‘Happy Days’ play demands much of its audience

“A horror play” is how Samuel Beckett publisher and director, John Calder, describes Happy Days which opens at Cork’s Everyman Theatre on February 10 as part of an Irish tour.

Happy Days is the third of Beckett’s comic/tragic full length plays on the human condition, and London-based Calder says it demands a lot of audiences. It’s about a housewife, Winnie (Colette Kelly), who, with her husband, Willie (Oengus MacNamara), is stuck in a barren wilderness.

Winnie, no longer young, is embedded in a mound of earth and is subjected to constant light from which there is no escape. Beckett explained to actress, Brenda Bruce, what was going through his mind as he sat down to write the play. “Well, I thought the most dreadful thing that could happen to anybody would be not to be allowed to sleep so that just as you’re dropping off there’d be a ‘dong’ and you’d have to keep awake; you’re sinking into the ground alive and it’s full of ants; and the sun is shining endlessly day and night and there is not a tree... there’s no shade, nothing, and that bell wakes you up all the time and all you’ve got is a little parcel of things to see you through life. And I thought, who would cope with that and go down singing, only a woman?”

Winnie’s only distraction is her bag containing a comb, toothbrush, a nail file and a revolver. “The play is about what a woman is mostly afraid of, which is a slow lingering death. Winnie is going to be buried alive in the earth and she cannot face up to it. She puts it out of her mind. It’s very much a woman’s nature to put her best face on things and to try not see what she doesn’t want to see.”

Willie has virtually no lines in the play. She has to constantly wake him up to try and get him to pay attention. His occasional terse responses are of less importance to Winnie than the fact that he’s there to listen. She reminisces from an idealised part and quotes lines from classical literature. She is a compulsive talker. The contents of her bag — apart from the gun — give rise to memories of specific days and events.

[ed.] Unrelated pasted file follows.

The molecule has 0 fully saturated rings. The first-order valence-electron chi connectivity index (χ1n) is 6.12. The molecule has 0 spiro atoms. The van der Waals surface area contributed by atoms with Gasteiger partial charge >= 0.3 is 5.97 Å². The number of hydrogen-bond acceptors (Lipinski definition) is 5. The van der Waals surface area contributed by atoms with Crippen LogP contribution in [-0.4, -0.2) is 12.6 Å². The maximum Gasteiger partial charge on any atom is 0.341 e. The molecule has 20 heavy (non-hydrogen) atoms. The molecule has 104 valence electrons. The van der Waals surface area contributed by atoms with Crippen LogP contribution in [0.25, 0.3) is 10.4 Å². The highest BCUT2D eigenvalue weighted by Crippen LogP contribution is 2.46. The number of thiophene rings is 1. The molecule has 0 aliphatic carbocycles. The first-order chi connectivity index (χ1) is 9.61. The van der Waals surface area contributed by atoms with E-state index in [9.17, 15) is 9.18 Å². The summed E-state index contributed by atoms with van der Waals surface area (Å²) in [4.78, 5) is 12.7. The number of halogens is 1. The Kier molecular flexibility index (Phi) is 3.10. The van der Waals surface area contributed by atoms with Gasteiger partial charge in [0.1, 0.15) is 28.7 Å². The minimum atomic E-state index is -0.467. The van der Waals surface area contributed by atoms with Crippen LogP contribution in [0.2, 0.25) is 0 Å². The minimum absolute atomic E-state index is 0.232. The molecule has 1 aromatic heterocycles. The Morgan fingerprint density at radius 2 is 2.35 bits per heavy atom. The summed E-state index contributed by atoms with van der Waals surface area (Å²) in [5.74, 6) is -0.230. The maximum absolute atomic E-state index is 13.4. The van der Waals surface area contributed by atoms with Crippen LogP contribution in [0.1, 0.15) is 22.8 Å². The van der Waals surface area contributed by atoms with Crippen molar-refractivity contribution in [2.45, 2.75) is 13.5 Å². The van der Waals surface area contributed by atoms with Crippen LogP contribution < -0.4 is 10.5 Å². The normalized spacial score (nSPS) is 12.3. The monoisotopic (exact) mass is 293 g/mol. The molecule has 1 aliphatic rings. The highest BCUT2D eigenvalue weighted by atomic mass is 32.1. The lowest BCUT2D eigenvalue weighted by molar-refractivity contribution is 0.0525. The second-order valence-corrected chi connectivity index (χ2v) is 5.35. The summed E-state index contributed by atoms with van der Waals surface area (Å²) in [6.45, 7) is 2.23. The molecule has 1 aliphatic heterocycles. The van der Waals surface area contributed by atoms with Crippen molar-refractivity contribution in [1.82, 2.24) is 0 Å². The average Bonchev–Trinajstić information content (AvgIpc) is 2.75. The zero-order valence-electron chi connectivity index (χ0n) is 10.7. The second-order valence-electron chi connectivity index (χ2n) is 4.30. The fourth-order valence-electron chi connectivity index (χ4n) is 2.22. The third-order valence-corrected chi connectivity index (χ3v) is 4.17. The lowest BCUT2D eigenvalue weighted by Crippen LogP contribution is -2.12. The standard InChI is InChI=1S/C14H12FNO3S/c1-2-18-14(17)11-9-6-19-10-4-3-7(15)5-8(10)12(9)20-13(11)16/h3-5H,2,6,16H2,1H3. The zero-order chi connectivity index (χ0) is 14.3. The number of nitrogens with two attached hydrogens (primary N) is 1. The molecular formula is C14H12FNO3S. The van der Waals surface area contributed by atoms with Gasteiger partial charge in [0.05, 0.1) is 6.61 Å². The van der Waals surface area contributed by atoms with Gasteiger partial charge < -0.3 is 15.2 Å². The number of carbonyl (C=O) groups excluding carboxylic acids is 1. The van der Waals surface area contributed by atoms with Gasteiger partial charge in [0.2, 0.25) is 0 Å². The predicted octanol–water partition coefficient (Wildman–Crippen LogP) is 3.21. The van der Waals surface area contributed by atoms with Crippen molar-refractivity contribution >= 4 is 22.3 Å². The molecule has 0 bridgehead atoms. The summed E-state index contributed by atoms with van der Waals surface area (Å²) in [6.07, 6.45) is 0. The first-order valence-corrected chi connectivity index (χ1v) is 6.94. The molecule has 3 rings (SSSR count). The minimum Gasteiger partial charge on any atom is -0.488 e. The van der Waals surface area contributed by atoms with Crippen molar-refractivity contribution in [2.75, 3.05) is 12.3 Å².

In the first act, Winnie is buried up to her waist. In the second act, she is buried up to her neck. The gun “is a kind of comfort for Winnie but at the end, it’s beyond her reach. When Willie reaches for the gun, it’s up to the audience to decide whether it’s for him to kill himself or to shoot Winnie.”

The play, while bleak, has moments of Beckett’s trademark black humour.

Calder is very much a disciple of Beckett. “Beckett was a realist. He looked at life as it really is and was very aware of how cruel we are to each other. In a way, he tortured himself with the cruelty of the world.”

As a publisher, Calder also furthered the careers of experimental writers such as Eugene Ionesco and Marguerite Duras. He will be at the Everyman to answer questions about Happy Days.

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